Peer Review Explained

A question we are often asked here at the University Press is “What is this peer review thing and why is it so important?” The Oxford English Dictionary defines peer review as “The review of commercial, professional, or academic efficiency, competence, etc., by others in the same occupation” In publishing, it is the resulting professional or academic article or manuscript that is reviewed or “refereed,” a term associated with Peer Review. And in doing so, the writer(s)’ competency in the subject is reviewed.

Peer review is a method of evaluating submitted, academic works where qualified individuals within the relevant field examine the work for factual authenticity and reliable research methods. Typically, submitted works are distributed amongst one or more reviewer who will thoroughly examine it. In many cases, the writer will not know who the reviewers were and the reviewers will not know the author(s) of the work. This type of peer review is known as double-blind peer review, and will be discussed more thoroughly in a later post.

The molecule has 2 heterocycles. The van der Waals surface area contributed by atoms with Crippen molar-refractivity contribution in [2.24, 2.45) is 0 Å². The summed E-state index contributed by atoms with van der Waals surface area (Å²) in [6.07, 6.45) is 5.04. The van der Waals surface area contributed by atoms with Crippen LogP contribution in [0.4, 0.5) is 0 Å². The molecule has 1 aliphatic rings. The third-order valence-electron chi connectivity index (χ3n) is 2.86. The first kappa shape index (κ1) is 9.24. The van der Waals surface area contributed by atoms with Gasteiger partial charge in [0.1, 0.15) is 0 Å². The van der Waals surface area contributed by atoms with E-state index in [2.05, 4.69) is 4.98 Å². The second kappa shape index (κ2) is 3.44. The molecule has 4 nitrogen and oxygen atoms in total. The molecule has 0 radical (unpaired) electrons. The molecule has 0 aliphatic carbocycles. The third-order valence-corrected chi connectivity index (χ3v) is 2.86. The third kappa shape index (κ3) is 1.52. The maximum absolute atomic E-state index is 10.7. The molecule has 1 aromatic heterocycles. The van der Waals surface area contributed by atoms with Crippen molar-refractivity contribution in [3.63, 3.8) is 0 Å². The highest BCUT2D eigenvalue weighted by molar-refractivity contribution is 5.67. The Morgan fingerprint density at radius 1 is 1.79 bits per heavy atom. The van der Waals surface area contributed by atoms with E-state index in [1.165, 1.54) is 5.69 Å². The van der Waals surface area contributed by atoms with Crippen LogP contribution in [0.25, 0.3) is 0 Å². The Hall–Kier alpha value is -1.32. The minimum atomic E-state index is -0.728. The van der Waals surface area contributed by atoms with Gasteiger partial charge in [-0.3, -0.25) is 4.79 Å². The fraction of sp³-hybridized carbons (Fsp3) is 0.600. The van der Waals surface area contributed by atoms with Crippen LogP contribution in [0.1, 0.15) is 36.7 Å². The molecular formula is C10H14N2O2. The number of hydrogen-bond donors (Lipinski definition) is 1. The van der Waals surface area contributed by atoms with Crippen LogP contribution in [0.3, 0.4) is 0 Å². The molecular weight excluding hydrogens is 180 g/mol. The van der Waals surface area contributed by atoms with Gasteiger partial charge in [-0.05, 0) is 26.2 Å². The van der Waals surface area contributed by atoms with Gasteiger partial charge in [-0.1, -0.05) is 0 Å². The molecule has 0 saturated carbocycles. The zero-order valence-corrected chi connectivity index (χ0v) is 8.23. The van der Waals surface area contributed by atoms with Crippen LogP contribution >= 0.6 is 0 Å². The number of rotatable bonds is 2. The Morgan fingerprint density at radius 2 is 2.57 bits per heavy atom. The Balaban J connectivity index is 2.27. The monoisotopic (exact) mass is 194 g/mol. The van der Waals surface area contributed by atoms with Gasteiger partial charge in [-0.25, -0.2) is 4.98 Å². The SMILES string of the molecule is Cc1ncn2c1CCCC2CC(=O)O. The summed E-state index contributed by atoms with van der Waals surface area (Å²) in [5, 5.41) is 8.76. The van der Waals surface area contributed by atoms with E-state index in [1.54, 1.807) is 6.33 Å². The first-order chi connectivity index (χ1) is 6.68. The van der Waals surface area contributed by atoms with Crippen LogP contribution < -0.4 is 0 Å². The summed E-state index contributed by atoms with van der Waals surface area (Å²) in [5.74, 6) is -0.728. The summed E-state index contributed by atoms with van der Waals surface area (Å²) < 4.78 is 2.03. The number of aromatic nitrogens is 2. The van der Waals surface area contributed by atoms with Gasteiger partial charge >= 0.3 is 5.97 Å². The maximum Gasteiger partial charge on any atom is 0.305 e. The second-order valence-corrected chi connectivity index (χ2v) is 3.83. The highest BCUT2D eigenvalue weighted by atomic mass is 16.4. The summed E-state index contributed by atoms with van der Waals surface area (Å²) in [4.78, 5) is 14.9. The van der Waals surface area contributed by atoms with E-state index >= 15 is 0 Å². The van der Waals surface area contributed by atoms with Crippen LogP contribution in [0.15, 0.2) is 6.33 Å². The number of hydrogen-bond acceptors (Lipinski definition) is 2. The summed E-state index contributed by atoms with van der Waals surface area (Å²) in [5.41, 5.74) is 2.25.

The purpose of peer review is to ensure that only high quality work is published. Having each possible work vetted by a team of experts within the respective field helps to ensure that only papers that meet rigorous standards will be published. Requiring the peer review process to be anonymous ensures that no reviewer will give a poor review for nonacademic reasons. Because of these two fundamental concepts, peer review has become an important process for filtering out prospective articles, books, and more. Without a system like peer review in place, any work could conceivably be published in any field, limiting the quality of publishers and academic journals alike.

 How does peer review work here at UPNG?

  •  A work is submitted to an editor for peer review.
  • The editor forwards it to two reviewers.
  • Each reviewer evaluates the work independently.
  • The reviewers submit their evaluations to the editor.

 At this point, one of three things can happen:

  • A work is given full endorsement by both reviewers.
  • A work is given no endorsement by either reviewer.
  • A work is reviewed positively by one reviewer and negatively by the other.

 If the work receives no endorsements, it is turned down. If it receives full endorsement, it is either published, or, in many cases, minor edits are requested. If a work receives mixed reviews, it is then sent to a third reviewer who acts as a tie-breaker in the reviewing process.

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Article written by Christopher Shull